Examination of Clinical Trial Costs and Barriers for Drug Development. 5 Analysis of Barriers to Clinical Trials


Using information gathered in the literature searches and drug sponsor interviews, we developed a list of potential approaches to reducing or eliminating many of the barriers discussed above. This list of strategies to mitigate barriers was then further refined based on discussions with the working group. In order to select a set of barriers/alternatives to analyze, the working group considered whether each proposed strategy could be alleviated by policies, whether the appropriate policies could be implemented or encouraged by FDA, and whether there was evidence in the literature that could be used to quantify the potential impacts of those policies on clinical trial costs. Based on these criteria, we selected the following barrier mitigation strategies for analysis:

  • Use of electronic health records (EHR)
  • Looser trial enrollment restrictions
  • Simplified clinical trial protocols and reduced amendments
  • Reduced source data verification (SDV)
  • Wider use of mobile technologies, including electronic data capture (EDC)
  • Use of lower-cost facilities or at-home testing
  • Priority Review/Priority Review vouchers
  • Improvements in FDA review process efficiency and more frequent and timely interactions with FDA

In the context of the clinical trials decision-making framework described above, the barriers can be thought of as those factors that contribute to the cost of each event node and/or those that affect the probability of success. All of the barriers discussed previously ultimately increase the total cost of clinical trials, thus reducing the eNPV of drug development from the point of view of the drug sponsor. In the clinical trials cost model, implementation of policies to alleviate these barriers is captured in the form of reduced clinical trial costs, reduced duration, or changes to other relevant parameters. Within the model interface, users have the option to select one or more approaches from the above list to see the impact on expected trial costs. In general, if the multiple strategies selected impact the same cost parameters, the effects are assumed to be additive, meaning that the associated percentage reductions are summed and then applied to the default values. The individual barrier mitigation strategies and their impacts on model parameters are discussed in further detail below.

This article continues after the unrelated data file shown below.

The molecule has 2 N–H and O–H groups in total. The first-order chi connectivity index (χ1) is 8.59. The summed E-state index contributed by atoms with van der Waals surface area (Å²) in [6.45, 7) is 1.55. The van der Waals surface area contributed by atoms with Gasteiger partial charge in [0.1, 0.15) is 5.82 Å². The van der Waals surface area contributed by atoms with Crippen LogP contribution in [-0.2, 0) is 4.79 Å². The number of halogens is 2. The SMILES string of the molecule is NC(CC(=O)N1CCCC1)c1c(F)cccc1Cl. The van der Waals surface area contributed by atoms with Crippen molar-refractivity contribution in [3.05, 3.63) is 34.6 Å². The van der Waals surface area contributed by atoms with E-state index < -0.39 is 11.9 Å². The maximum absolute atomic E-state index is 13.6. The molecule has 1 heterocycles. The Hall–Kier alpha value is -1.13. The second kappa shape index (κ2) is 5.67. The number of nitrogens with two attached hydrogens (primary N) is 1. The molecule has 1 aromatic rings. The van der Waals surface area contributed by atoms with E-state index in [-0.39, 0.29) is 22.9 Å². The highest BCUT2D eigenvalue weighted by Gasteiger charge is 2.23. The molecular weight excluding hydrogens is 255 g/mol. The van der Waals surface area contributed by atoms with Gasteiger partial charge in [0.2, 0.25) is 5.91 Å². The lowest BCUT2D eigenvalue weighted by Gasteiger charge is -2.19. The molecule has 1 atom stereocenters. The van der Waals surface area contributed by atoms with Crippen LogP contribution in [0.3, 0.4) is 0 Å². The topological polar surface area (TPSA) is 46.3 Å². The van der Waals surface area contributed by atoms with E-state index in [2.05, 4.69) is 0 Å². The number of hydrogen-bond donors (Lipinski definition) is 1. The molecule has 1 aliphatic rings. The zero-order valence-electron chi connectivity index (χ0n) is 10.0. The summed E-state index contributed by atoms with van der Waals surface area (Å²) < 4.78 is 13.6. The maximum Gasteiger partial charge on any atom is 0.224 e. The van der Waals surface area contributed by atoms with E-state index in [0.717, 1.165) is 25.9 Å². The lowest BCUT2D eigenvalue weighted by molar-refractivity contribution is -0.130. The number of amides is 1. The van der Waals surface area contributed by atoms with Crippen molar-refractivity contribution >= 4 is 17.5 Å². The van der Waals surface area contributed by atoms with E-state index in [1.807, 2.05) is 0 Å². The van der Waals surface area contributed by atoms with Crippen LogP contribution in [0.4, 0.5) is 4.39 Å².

Our estimates of the impacts of each approach are based on data available in the published literature and may therefore omit certain other impacts where data do not exist. In the detailed descriptions of each strategy below (Table 3), we discuss the impacts on model parameters that we were able to quantify using published estimates and also list any other parameters that are likely to be impacted but for which we do not have a basis to estimate the magnitude of effect. Given these data limitations, it is therefore necessary to note that the impacts of each strategy on clinical trial costs are likely to be underestimates.

Table 3: Barrier Mitigation Measures and Associated Modeling Approach for Analysis

Barrier Mitigation Measures Approach to Modeling Notes/Sources
Encourage more widespread use of electronic health records (EHR) for clinical research purposes